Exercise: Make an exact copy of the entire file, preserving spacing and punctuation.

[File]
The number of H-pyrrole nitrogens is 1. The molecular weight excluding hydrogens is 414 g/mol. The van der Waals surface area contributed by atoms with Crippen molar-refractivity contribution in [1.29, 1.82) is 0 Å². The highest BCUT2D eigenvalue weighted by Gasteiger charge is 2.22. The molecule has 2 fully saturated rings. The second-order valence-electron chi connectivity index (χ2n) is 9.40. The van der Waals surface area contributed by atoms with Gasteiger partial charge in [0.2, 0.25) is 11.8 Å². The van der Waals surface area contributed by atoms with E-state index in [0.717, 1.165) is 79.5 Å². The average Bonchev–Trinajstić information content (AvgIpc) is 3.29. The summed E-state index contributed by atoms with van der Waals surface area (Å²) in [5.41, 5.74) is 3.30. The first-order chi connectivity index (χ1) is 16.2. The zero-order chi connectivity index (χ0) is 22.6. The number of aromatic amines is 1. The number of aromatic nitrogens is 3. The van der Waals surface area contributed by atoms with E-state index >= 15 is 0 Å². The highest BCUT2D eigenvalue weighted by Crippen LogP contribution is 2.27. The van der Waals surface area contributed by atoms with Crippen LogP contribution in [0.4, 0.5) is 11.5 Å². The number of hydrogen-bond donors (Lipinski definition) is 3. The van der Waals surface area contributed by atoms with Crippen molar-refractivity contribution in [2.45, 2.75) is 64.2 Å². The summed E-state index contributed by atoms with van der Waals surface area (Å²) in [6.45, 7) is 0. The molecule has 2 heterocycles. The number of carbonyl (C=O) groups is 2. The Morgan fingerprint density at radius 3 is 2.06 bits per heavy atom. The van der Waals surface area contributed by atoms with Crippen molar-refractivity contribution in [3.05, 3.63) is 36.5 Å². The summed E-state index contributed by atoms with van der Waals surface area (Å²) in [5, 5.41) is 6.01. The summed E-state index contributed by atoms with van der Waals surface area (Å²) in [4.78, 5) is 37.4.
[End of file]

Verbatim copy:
The number of H-pyrrole nitrogens is 1. The molecular weight excluding hydrogens is 414 g/mol. The van der Waals surface area contributed by atoms with Crippen molar-refractivity contribution in [1.29, 1.82) is 0 Å². The highest BCUT2D eigenvalue weighted by Gasteiger charge is 2.22. The molecule has 2 fully saturated rings. The second-order valence-electron chi connectivity index (χ2n) is 9.40. The van der Waals surface area contributed by atoms with Gasteiger partial charge in [0.2, 0.25) is 11.8 Å². The van der Waals surface area contributed by atoms with E-state index in [0.717, 1.165) is 79.5 Å². The average Bonchev–Trinajstić information content (AvgIpc) is 3.29. The summed E-state index contributed by atoms with van der Waals surface area (Å²) in [5.41, 5.74) is 3.30. The first-order chi connectivity index (χ1) is 16.2. The zero-order chi connectivity index (χ0) is 22.6. The number of aromatic amines is 1. The number of aromatic nitrogens is 3. The van der Waals surface area contributed by atoms with E-state index >= 15 is 0 Å². The highest BCUT2D eigenvalue weighted by Crippen LogP contribution is 2.27. The van der Waals surface area contributed by atoms with Crippen LogP contribution in [0.4, 0.5) is 11.5 Å². The number of hydrogen-bond donors (Lipinski definition) is 3. The van der Waals surface area contributed by atoms with Crippen molar-refractivity contribution in [2.45, 2.75) is 64.2 Å². The summed E-state index contributed by atoms with van der Waals surface area (Å²) in [6.45, 7) is 0. The molecule has 2 heterocycles. The number of carbonyl (C=O) groups is 2. The Morgan fingerprint density at radius 3 is 2.06 bits per heavy atom. The van der Waals surface area contributed by atoms with Crippen molar-refractivity contribution in [3.05, 3.63) is 36.5 Å². The summed E-state index contributed by atoms with van der Waals surface area (Å²) in [5, 5.41) is 6.01. The summed E-state index contributed by atoms with van der Waals surface area (Å²) in [4.78, 5) is 37.4.